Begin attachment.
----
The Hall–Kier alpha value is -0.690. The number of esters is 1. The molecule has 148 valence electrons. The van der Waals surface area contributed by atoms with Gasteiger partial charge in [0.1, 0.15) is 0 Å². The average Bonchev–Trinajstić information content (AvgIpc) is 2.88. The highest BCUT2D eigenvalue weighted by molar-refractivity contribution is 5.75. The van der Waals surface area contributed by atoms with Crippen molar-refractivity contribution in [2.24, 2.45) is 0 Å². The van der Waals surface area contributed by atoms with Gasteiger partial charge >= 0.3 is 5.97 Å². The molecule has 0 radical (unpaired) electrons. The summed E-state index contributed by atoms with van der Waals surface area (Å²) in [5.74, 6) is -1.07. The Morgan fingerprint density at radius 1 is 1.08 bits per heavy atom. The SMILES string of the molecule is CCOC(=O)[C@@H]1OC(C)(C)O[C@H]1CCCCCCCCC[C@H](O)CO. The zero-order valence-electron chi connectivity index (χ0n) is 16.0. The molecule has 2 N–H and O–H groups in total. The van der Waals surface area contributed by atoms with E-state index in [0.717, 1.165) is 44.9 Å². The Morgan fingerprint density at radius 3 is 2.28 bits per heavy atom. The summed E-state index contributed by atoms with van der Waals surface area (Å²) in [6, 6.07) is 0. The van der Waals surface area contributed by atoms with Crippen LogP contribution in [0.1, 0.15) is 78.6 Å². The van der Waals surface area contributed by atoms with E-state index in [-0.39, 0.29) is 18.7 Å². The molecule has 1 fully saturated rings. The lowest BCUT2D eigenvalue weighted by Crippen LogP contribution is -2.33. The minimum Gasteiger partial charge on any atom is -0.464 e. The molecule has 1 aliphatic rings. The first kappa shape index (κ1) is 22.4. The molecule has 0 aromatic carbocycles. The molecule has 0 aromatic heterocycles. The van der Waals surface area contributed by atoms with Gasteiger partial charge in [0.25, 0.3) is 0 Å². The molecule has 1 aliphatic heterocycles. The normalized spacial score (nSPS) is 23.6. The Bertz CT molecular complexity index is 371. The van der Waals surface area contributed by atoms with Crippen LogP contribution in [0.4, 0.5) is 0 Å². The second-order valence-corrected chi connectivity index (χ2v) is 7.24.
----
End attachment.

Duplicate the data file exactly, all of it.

The Hall–Kier alpha value is -0.690. The number of esters is 1. The molecule has 148 valence electrons. The van der Waals surface area contributed by atoms with Gasteiger partial charge in [0.1, 0.15) is 0 Å². The average Bonchev–Trinajstić information content (AvgIpc) is 2.88. The highest BCUT2D eigenvalue weighted by molar-refractivity contribution is 5.75. The van der Waals surface area contributed by atoms with Crippen molar-refractivity contribution in [2.24, 2.45) is 0 Å². The van der Waals surface area contributed by atoms with Gasteiger partial charge >= 0.3 is 5.97 Å². The molecule has 0 radical (unpaired) electrons. The summed E-state index contributed by atoms with van der Waals surface area (Å²) in [5.74, 6) is -1.07. The Morgan fingerprint density at radius 1 is 1.08 bits per heavy atom. The SMILES string of the molecule is CCOC(=O)[C@@H]1OC(C)(C)O[C@H]1CCCCCCCCC[C@H](O)CO. The zero-order valence-electron chi connectivity index (χ0n) is 16.0. The molecule has 2 N–H and O–H groups in total. The van der Waals surface area contributed by atoms with E-state index in [0.717, 1.165) is 44.9 Å². The Morgan fingerprint density at radius 3 is 2.28 bits per heavy atom. The summed E-state index contributed by atoms with van der Waals surface area (Å²) in [6, 6.07) is 0. The van der Waals surface area contributed by atoms with Crippen LogP contribution in [0.1, 0.15) is 78.6 Å². The van der Waals surface area contributed by atoms with E-state index in [-0.39, 0.29) is 18.7 Å². The molecule has 1 fully saturated rings. The lowest BCUT2D eigenvalue weighted by Crippen LogP contribution is -2.33. The minimum Gasteiger partial charge on any atom is -0.464 e. The molecule has 1 aliphatic rings. The first kappa shape index (κ1) is 22.4. The molecule has 0 aromatic carbocycles. The molecule has 0 aromatic heterocycles. The van der Waals surface area contributed by atoms with Gasteiger partial charge in [0.25, 0.3) is 0 Å². The molecule has 1 aliphatic heterocycles. The normalized spacial score (nSPS) is 23.6. The Bertz CT molecular complexity index is 371. The van der Waals surface area contributed by atoms with Crippen LogP contribution in [0.4, 0.5) is 0 Å². The second-order valence-corrected chi connectivity index (χ2v) is 7.24.